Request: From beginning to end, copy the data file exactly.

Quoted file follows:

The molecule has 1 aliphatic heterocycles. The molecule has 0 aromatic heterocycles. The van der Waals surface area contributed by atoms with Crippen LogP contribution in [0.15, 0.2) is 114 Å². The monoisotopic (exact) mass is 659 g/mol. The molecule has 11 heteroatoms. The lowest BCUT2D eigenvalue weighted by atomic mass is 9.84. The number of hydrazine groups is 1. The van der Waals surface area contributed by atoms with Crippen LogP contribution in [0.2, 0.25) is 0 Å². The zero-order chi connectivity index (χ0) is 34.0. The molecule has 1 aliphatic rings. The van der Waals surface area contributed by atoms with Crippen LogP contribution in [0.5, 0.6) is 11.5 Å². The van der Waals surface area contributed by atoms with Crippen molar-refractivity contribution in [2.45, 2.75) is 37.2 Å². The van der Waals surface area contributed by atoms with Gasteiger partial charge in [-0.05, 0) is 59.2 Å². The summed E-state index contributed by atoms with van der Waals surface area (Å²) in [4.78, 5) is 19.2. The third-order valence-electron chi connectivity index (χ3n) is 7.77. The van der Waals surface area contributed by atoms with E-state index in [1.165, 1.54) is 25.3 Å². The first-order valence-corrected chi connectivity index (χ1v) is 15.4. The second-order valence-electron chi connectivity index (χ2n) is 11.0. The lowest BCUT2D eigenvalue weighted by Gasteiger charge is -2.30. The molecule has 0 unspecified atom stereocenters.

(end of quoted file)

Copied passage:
The molecule has 1 aliphatic heterocycles. The molecule has 0 aromatic heterocycles. The van der Waals surface area contributed by atoms with Crippen LogP contribution in [0.15, 0.2) is 114 Å². The monoisotopic (exact) mass is 659 g/mol. The molecule has 11 heteroatoms. The lowest BCUT2D eigenvalue weighted by atomic mass is 9.84. The number of hydrazine groups is 1. The van der Waals surface area contributed by atoms with Crippen LogP contribution in [0.2, 0.25) is 0 Å². The zero-order chi connectivity index (χ0) is 34.0. The molecule has 1 aliphatic rings. The van der Waals surface area contributed by atoms with Crippen LogP contribution in [0.5, 0.6) is 11.5 Å². The van der Waals surface area contributed by atoms with Crippen molar-refractivity contribution in [2.45, 2.75) is 37.2 Å². The van der Waals surface area contributed by atoms with Gasteiger partial charge in [-0.05, 0) is 59.2 Å². The summed E-state index contributed by atoms with van der Waals surface area (Å²) in [4.78, 5) is 19.2. The third-order valence-electron chi connectivity index (χ3n) is 7.77. The van der Waals surface area contributed by atoms with E-state index in [1.165, 1.54) is 25.3 Å². The first-order valence-corrected chi connectivity index (χ1v) is 15.4. The second-order valence-electron chi connectivity index (χ2n) is 11.0. The lowest BCUT2D eigenvalue weighted by Gasteiger charge is -2.30. The molecule has 0 unspecified atom stereocenters.